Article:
June 10, 2009 12:16 pm

Renewed interest in zero dividend preference shares

Investors are being pushed towards a scandal-hit asset class as they seek to avoid the new 50 per cent rate of income tax.

Private client brokers say there is a desperate search for investment products such as zero dividend preference shares, which are taxed as capital gains rather than income.


On this story

IN Personal Finance

These investments, which were commonly used to fund school fees, were responsible for the split capital trust scandal of 2001, in which investors lost hundreds of millions of pounds.

Since then investors and brokers have shunned the shares, with the number of split capital trusts plunging from 104 at the height of the scandal to just 19 today.

But private client brokers now expect a wave of new issuances as investors look to replace income with capital gains.

From next April the top rate of income tax for people who earn more than £150,000 will be 50 per cent – but capital gains are taxed at just 18 per cent.

”The theory behind zeros makes more sense than ever,” said Hugh Adlington in Rathbones’ private client division.

He has already been receiving calls from brokers in recent weeks and expected to be ”deluged” by investment trusts looking to raise zeros.

Private client brokers are even putting pressure on investment trusts to raise more zeros to meet investor demand.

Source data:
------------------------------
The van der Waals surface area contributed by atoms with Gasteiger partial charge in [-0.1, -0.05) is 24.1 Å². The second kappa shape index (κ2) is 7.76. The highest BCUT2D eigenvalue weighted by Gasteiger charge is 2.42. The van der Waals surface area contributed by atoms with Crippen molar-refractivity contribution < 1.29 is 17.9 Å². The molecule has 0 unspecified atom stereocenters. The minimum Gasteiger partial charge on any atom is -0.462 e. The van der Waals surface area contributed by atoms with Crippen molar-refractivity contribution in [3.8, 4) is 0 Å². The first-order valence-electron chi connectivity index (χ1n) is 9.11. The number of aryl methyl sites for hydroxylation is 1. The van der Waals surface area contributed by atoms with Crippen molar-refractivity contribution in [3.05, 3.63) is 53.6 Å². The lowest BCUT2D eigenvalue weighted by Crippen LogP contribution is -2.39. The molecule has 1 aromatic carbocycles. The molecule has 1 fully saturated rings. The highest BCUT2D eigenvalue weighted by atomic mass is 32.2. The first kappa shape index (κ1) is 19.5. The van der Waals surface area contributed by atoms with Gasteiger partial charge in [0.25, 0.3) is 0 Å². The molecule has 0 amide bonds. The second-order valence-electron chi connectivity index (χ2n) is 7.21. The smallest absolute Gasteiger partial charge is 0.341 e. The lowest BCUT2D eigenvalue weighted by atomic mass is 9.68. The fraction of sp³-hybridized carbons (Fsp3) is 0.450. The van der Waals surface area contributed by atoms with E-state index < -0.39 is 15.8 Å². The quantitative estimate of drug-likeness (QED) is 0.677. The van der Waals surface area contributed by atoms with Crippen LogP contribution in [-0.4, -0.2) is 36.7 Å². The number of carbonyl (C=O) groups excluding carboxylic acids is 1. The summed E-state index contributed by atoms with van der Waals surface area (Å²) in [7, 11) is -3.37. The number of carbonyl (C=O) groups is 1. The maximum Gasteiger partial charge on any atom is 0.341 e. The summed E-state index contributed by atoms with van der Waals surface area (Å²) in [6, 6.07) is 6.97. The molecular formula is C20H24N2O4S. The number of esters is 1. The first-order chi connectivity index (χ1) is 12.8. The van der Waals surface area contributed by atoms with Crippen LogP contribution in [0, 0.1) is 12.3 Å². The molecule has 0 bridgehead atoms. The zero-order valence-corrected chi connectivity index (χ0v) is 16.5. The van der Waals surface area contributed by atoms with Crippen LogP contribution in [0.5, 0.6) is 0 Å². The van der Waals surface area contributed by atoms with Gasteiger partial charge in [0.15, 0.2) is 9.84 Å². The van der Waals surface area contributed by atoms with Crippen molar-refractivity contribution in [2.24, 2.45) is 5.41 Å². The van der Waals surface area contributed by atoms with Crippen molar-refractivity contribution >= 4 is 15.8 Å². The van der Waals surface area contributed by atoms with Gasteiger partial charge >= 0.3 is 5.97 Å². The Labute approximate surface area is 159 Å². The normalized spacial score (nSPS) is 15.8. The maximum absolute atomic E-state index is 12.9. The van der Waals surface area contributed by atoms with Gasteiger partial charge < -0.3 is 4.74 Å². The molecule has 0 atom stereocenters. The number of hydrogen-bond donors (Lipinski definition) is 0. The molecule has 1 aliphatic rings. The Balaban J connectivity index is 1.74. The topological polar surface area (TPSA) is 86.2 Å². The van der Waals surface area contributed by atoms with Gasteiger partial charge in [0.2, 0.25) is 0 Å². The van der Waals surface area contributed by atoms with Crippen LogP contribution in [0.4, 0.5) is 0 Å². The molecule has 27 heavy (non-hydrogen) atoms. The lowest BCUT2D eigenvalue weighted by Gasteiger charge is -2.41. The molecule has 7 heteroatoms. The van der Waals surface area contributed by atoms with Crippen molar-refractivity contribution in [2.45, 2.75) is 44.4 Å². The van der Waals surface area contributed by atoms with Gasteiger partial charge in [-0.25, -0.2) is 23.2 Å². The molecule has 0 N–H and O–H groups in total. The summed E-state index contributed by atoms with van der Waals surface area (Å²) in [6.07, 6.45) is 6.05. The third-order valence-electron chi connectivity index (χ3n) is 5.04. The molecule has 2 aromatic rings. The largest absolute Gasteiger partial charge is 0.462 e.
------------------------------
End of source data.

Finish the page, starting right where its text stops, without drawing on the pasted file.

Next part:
Investment companies are also keen to raise money via zeros as many are being offered unattractive lending terms by banks.

Zeros are a type of share offered by investment companies that aim to provide investors with a return on their money by investing in the shares of other companies.

One investment company, Ecofin, is raising £60m in zeros. John Murray, chairman, said his company was the ”canary in the mine”, but said demand from private client brokers had been much higher than expected.

But the zeros scandal is still fresh in some investors’ minds, with many investment companies reluctant to issue them as a result.

Companies with zeros found themselves steeped in debt after the dot.com crash of 2000 and were forced to pay back their bank loans first, leaving many zero shareholders with nothing.

Many investors had believed the returns were guaranteed, with some marketed as ”the investment that helps you sleep at night”.

The Financial Services Authority announced a compensation pot of £194m in 2004, though this fell short of the hundreds of millions of pounds lost by investors.

The investment trust industry believes the lessons have been learned from the split cap scandal.

”We’ve all learned that even a zero can lose money’” said Daniel Godfrey, director of the Association of Investment Companies.

Copyright The Financial Times Limited 2014. You may share using our article tools.
Please don't cut articles from FT.com and redistribute by email or post to the web.